izzy bitzy *ist report


ronbee

Link Posted 15/01/2004 - 00:06
I really bought the new Pentax *ist 35mm SLR as a light-weight, small "MX-spirit" upgrade to my heavy and bulky PZ-1. I also got the light weight Pentax 28-105 f/3.2-4.5 snubby zoom to got with it. At first, I was shocked to find that the aperture ring when off A settings locked the camera and the metering wouldn't work. After a week of calming down, I was able to get use to setting the aperture in aperture priority mode using the dial and manual mode using the dial with the +/- button. I speculate that Pentax will move away to aperture-less FAJ mount. Personally, I've found using MF lenses on my first Pentax AF bodies annoying (particularly the lack of aperture info in the viewfinder with M or A lens when not set at A in my PZ-1); so I've gotten AF lenses for AF bodies since (thanks Pentax for continuing to bring out more). BTW, CF 17 can be set to allow shooting with lens not having the A setting or not set at A. But I found it useless because the metering doesn't work (seems to always shoot with the lens wide open).

Here's a summary of what I like: at last smaller and lighter than my MX!, very quiet and smooth shutter compared to by PZ-1, auto-popped up flash, always get 37 pictures on 36 exposures (I guess 25 on 24 exposures too), bright viewfinder (seems as bright as my PZ-1) but smaller magnification, AF confirmation in the viewfinder picture area.

My family and I spent the holidays at Disney World, Epcot, etc. I braved myself with no backup into leaving my MX at home ! I put 10 rolls through the *ist. The *ist compared to my heavy PZ-1 (together with my new Pentax 28-105 f/3.2-4.5) was so featherweight and felt like I don't have anything on my shoulder and this is after walking all day long!

I like the automatic popped up flash (but got really frustrated when it kept popping up until I learned how to easily turned it off . Another nasty with many Pentax AF bodies. When passing the camera to someone to take a picture of you at night with flash, the camera will select shutter speed to match the lens focal length, i.e. 1/30 for 28mm and 35mm setting. This caused camera shake for the inexperienced person taking the camera. Switching to Tv and setting the shutter speed to 1/125 solves the problem, but result in maximum aperture f/3.2 in the example above . So manual mode was necessary for optimum shutter speed and aperture for night time flash. With my PZ-1, the Hyper mode would quickly takes care of it.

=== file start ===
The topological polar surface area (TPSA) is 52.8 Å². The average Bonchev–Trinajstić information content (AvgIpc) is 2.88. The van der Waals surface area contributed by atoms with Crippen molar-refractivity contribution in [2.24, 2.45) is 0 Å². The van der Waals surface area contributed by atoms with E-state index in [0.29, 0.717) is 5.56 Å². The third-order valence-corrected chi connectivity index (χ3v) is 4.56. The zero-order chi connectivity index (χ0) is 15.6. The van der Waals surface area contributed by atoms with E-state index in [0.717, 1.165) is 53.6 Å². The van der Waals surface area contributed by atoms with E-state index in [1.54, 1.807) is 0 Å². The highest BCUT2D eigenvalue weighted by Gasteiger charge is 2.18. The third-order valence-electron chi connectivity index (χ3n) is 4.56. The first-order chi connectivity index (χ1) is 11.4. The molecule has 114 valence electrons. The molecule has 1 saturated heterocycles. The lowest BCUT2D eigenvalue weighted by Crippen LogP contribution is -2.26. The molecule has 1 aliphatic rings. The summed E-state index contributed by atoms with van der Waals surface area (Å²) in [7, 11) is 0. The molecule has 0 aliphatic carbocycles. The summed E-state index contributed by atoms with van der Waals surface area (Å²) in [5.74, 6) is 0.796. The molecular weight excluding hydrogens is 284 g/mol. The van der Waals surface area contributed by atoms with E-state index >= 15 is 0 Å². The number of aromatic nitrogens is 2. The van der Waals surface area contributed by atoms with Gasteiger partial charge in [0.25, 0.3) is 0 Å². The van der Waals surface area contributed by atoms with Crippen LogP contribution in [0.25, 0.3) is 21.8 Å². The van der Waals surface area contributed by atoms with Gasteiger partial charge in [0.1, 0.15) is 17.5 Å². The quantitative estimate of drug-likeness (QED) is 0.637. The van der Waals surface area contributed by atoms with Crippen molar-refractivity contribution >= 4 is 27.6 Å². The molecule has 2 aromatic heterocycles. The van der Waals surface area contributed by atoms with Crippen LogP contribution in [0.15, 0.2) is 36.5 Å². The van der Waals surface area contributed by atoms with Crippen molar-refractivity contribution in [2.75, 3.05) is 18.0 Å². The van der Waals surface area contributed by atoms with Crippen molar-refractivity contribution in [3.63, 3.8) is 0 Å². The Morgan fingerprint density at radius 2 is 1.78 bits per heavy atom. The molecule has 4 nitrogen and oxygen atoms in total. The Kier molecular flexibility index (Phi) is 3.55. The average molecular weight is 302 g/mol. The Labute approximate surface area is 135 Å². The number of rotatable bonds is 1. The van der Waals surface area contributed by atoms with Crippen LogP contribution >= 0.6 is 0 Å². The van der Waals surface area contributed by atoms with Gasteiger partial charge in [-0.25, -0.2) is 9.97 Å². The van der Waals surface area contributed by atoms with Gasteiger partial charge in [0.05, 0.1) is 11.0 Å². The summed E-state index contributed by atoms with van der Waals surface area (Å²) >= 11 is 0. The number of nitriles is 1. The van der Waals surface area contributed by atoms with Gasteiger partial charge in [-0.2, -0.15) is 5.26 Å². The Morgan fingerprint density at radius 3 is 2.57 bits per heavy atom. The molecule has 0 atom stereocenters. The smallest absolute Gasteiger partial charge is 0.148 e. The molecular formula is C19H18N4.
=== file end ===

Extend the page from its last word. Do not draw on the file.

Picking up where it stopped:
The new 16 segment metering worked well for the most part but still got fooled several times when I didn't use ML to take a substitute reading. But I subjectively feel it apparently worked no better than my 8(?) segment PZ-1. I used the spot metering a few times and the central circle was very nice compared to PZ-1 lack of spot circle. Never use center weighted metering (which is all I use with my MX .

The 11 AF sensors was interesting and focus correctly most of the time, but I got annoyed that it focus wrongly sometime. Fortunately, it was very easy to switch between 11 point and central AF. Being used to my PZ-1, I actually left it set on central AF most of the time afterward.

I got spoiled by the Hyper mode of the PZ-1 which the ZX and the old SF line don't have. However, I learned to use the various picture mode as a "poorman" Hyper mode . Still the Tv and Av mode was convenient but slower than the Hyper mode of the PZ-1. With these two mode and memory lock, I rarely need to go into manual mode (which I did a few times). But still I missed the HyperManual mode of the PZ-1. Oh well... I would also prefer that in manual mode, the +/- button be left handed as I'm using the right thumb to change the shutter speed. Holding on the +/- button in front of the dial with the index finger while turning the dial with the right thumb while serviceable is not my preference .

No info in the viewfinder whether I'm in Tv or Av mode .

While sounding good in the ads that the *ist will automatically pick the "right picture mode", I found in practice it usually picked the smiley face, portrait or landscape mode, macro mode only when I shooting macro, never night time mode or action mode (the latter perhaps because I didn't shoot action).

Here's the thing I really hate. When turning the (picture) mode dial, the metering mode can also get turned from the matrix to center-weighted. So I must remember to check the metering mode switch often! I think the metering mode should be located elsewhere or more firm to turn!

I don't like the quick flashes of the RTF as AF assist beam; it just annoyed people. I missed the PZ-1 red AF assist beam. On the other hand, my PZ-1 gave me red-eye with the RTF a lot . Interestingly, I hardly got any red-eye with the taller RTF of the *ist (not once did I use the red-eye reduction mode).

One more word about the RTF. I was very concerned that exposure compensation doesn't work in any of the picture or programmed mode and of course not in manual mode when using the flash. I took several "bright white bride" wedding test shots on off white background and I could see that the exposure compensation did nothing . But surprisingly, the picture came out ok with fairly white wedding dress rather than the expected gray. Upon closing examination of the mirror box, I see that the OTF TTL flash metering is a lot bigger in the box than my PZ-1, old SF-10 and my old SuperProgram. Traditionally the Pentax bodies with TTL metering works only center weighted. So I wonder if the *ist has built-in exposure compensation when RTF is used? Does anyone know?

The illuminated LCD panel, while serviceable, is a lot dimmer than my PZ-1.

2-sec self timer can only be selected with custom function. On my old PZ-1, I use this mode as a poorman "remote release". Fortunately, the custom function number stays put; so I leave it at CF-12 so it can be easily changed back and forth.